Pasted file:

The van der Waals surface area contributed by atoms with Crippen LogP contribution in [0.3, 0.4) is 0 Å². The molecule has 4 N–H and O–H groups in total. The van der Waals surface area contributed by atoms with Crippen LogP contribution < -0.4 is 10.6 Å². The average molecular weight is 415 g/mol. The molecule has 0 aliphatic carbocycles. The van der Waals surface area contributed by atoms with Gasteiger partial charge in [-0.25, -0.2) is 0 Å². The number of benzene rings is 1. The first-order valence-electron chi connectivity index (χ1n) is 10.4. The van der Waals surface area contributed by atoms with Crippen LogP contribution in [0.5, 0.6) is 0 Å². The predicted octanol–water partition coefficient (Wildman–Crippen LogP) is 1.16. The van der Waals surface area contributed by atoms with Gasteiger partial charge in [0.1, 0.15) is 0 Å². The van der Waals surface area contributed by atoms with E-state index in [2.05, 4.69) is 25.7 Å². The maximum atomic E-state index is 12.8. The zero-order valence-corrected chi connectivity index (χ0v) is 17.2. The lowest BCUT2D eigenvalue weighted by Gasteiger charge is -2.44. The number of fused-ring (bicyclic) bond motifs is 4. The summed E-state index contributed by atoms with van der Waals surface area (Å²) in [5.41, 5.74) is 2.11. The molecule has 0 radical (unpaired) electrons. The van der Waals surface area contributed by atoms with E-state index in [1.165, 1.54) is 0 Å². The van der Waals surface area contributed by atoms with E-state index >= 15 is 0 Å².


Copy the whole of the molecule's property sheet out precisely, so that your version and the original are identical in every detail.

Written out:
The van der Waals surface area contributed by atoms with Crippen LogP contribution in [0.3, 0.4) is 0 Å². The molecule has 4 N–H and O–H groups in total. The van der Waals surface area contributed by atoms with Crippen LogP contribution < -0.4 is 10.6 Å². The average molecular weight is 415 g/mol. The molecule has 0 aliphatic carbocycles. The van der Waals surface area contributed by atoms with Gasteiger partial charge in [-0.25, -0.2) is 0 Å². The number of benzene rings is 1. The first-order valence-electron chi connectivity index (χ1n) is 10.4. The van der Waals surface area contributed by atoms with Crippen LogP contribution in [0.5, 0.6) is 0 Å². The predicted octanol–water partition coefficient (Wildman–Crippen LogP) is 1.16. The van der Waals surface area contributed by atoms with Gasteiger partial charge in [0.1, 0.15) is 0 Å². The van der Waals surface area contributed by atoms with E-state index in [2.05, 4.69) is 25.7 Å². The maximum atomic E-state index is 12.8. The zero-order valence-corrected chi connectivity index (χ0v) is 17.2. The lowest BCUT2D eigenvalue weighted by Gasteiger charge is -2.44. The number of fused-ring (bicyclic) bond motifs is 4. The summed E-state index contributed by atoms with van der Waals surface area (Å²) in [5.41, 5.74) is 2.11. The molecule has 0 radical (unpaired) electrons. The van der Waals surface area contributed by atoms with E-state index in [1.165, 1.54) is 0 Å². The van der Waals surface area contributed by atoms with E-state index >= 15 is 0 Å².